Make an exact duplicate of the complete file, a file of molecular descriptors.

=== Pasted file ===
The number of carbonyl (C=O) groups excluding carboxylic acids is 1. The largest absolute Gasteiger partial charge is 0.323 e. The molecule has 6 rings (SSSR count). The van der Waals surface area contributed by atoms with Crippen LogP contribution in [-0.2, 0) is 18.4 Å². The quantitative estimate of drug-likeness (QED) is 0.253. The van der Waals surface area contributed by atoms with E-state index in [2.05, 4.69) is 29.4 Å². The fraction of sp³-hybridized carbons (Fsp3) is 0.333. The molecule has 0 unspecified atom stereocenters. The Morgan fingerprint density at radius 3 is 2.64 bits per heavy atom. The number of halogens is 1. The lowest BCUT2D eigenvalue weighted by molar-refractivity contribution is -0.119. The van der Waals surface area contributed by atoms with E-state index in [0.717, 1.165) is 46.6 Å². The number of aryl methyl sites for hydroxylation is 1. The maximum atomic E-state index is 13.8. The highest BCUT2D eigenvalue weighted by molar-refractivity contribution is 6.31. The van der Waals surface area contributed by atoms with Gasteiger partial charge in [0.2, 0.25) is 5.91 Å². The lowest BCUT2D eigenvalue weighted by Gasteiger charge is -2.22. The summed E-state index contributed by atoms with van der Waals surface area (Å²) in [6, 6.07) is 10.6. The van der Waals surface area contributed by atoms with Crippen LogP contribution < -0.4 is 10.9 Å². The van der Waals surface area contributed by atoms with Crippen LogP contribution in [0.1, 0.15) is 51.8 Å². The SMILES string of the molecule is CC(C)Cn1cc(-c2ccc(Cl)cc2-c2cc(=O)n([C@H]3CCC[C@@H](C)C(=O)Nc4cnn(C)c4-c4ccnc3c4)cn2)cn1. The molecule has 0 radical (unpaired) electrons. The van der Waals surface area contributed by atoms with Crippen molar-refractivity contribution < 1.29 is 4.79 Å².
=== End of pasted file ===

The number of carbonyl (C=O) groups excluding carboxylic acids is 1. The largest absolute Gasteiger partial charge is 0.323 e. The molecule has 6 rings (SSSR count). The van der Waals surface area contributed by atoms with Crippen LogP contribution in [-0.2, 0) is 18.4 Å². The quantitative estimate of drug-likeness (QED) is 0.253. The van der Waals surface area contributed by atoms with E-state index in [2.05, 4.69) is 29.4 Å². The fraction of sp³-hybridized carbons (Fsp3) is 0.333. The molecule has 0 unspecified atom stereocenters. The Morgan fingerprint density at radius 3 is 2.64 bits per heavy atom. The number of halogens is 1. The lowest BCUT2D eigenvalue weighted by molar-refractivity contribution is -0.119. The van der Waals surface area contributed by atoms with E-state index in [0.717, 1.165) is 46.6 Å². The number of aryl methyl sites for hydroxylation is 1. The maximum atomic E-state index is 13.8. The highest BCUT2D eigenvalue weighted by molar-refractivity contribution is 6.31. The van der Waals surface area contributed by atoms with Gasteiger partial charge in [0.2, 0.25) is 5.91 Å². The lowest BCUT2D eigenvalue weighted by Gasteiger charge is -2.22. The summed E-state index contributed by atoms with van der Waals surface area (Å²) in [6, 6.07) is 10.6. The van der Waals surface area contributed by atoms with Crippen LogP contribution < -0.4 is 10.9 Å². The van der Waals surface area contributed by atoms with Crippen LogP contribution in [0.1, 0.15) is 51.8 Å². The SMILES string of the molecule is CC(C)Cn1cc(-c2ccc(Cl)cc2-c2cc(=O)n([C@H]3CCC[C@@H](C)C(=O)Nc4cnn(C)c4-c4ccnc3c4)cn2)cn1. The molecule has 0 radical (unpaired) electrons. The van der Waals surface area contributed by atoms with Crippen molar-refractivity contribution < 1.29 is 4.79 Å².